Shia sources in the holy city told our correspondent on Wednesday that a possible truce – which is waiting for US approval – would include the following:
The agreement would lead to the withdrawal of US forces from the city, our correspondent added.
Qais al-Khazali, Muqtada al-Sadr’s chief aide in Najaf, said the agreement “represents all shades of the Shia political spectrum”.
Abu Hasan Amari, head of the Badr Brigades militia – which is loyal to the rival Supreme Council for the Islamic Revolution in Iraq (SCIRI) – said the agreement was “the beginning of a solution to the crisis that endangers everyone”.
But al-Sadr made conflicting remarks at a news conference immediately after the announcement of a deal.
Speaking at the Imam Ali shrine in Najaf, al-Sadr vowed to keep fighting US occupying forces in Iraq and “die as a martyr”.
“If you were in my place you would do the same, fight the occupation, kick them out, fight for independence”
He added that he would not disband his militia unless religious authorities demanded it.
“Disbanding the Mahdi Army is a decision that has to be made by the high Shia religious authority,” al-Sadr said, distancing himself from any mediation or negotiation efforts to end his rebellion.
“We are ready for any US escalation and don’t expect otherwise from the American occupation,” he said.
But al-Sadr said he was peace-loving and asked the American people to understand his desire for independence and freedom for his country.
“If you were in my place you would do the same, fight the occupation, kick them out, fight for independence,” he said.
There was no initial response from the US military, which occupies a small base and other buildings in Najaf.
However, the US commander in the area, Major General Martin Dempsey, had earlier said his forces were prepared to hand over security in Najaf to a locally raised security force which could include members of al-Sadr’s Mahdi Army.
Al-Sadr is accused of ordering the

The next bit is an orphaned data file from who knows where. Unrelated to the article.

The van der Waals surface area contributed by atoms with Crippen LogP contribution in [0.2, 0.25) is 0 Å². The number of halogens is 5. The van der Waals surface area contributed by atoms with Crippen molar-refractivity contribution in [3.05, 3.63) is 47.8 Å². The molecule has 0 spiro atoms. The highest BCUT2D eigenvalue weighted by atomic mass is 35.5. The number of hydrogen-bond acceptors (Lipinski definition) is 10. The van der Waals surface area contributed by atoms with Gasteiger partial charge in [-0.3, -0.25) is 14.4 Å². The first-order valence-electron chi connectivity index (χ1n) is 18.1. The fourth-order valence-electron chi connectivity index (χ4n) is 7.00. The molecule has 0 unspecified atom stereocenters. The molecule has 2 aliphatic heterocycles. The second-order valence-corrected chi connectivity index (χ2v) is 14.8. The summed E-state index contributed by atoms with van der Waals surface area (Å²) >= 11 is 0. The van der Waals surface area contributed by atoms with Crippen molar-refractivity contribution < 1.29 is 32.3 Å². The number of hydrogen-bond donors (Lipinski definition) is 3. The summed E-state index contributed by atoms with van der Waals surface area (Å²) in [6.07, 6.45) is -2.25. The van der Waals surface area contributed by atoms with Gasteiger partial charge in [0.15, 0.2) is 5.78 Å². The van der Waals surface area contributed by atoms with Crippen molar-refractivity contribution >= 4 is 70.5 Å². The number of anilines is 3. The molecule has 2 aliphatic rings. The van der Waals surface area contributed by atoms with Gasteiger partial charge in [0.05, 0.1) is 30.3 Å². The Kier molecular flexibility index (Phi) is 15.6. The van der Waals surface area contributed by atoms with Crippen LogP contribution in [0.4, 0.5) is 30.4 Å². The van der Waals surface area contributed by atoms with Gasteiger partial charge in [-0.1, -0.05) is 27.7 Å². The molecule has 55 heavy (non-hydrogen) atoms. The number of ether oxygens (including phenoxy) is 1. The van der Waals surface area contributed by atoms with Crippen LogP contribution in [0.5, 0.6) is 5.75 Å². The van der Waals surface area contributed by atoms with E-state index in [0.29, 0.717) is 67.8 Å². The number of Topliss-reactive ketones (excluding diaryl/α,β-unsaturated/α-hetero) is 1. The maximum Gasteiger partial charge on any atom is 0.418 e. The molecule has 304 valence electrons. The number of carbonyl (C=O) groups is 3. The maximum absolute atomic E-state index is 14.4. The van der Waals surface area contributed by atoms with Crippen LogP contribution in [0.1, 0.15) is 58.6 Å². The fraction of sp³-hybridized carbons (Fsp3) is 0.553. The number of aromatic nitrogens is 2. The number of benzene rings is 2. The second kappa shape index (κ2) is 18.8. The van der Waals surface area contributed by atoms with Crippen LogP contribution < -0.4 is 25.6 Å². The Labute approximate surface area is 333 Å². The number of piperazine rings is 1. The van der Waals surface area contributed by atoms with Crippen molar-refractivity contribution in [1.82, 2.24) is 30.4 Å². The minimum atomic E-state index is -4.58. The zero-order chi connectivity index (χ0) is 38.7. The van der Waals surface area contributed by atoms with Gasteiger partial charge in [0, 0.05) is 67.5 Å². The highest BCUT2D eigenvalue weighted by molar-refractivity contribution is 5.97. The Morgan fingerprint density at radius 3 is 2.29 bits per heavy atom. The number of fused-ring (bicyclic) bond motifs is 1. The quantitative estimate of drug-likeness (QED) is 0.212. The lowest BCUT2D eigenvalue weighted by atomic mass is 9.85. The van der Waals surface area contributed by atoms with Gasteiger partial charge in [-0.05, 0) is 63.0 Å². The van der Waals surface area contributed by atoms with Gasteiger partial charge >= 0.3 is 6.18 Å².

Al-Sadr’s militia launched an uprising against occupation troops last month.
US officials initially vowed to kill or capture al-Sadr, but have recently backed down preferring to have Iraqis negotiate a solution.
Meanwhile, an American soldier was killed in action on Tuesday in the west of the occupied country, according to the US military on Wednesday.
A statement provided few details saying that the soldier, assigned to the 1st Marine Expeditionary Force, was killed “as a result of enemy action”.
At least 773 US soldiers have died in Iraq since the invasion and occupation of the country.
Mahdi Army opposed
On Tuesday, about 400 people joined a peaceful demonstration in Najaf, demanding that al-Sadr’s militia leave the city.
“We ask the religious leadership in Najaf to take al-Sadr’s followers and the Mahdi Army away from the city,” said Abid Turfi, one of the demonstrators.
Al-Sadr supporters held a counter-demonstration hours later.
Earlier in the day, a US Army spokesperson said US troops in Karbala killed at least 20 Iraqi militiamen loyal to al-Sadr. The official added that seven US soldiers were wounded.
But Karbala health director Falih al-Hasnawi said that not all the Iraqis killed were from the Shia militia.
Of the five bodies he saw, only “two of them were fighters from the Mahdi Army”.
“Twelve people were wounded and a hotel and several houses near the Mahdi Army compound were destroyed,” al-Hasnawi said.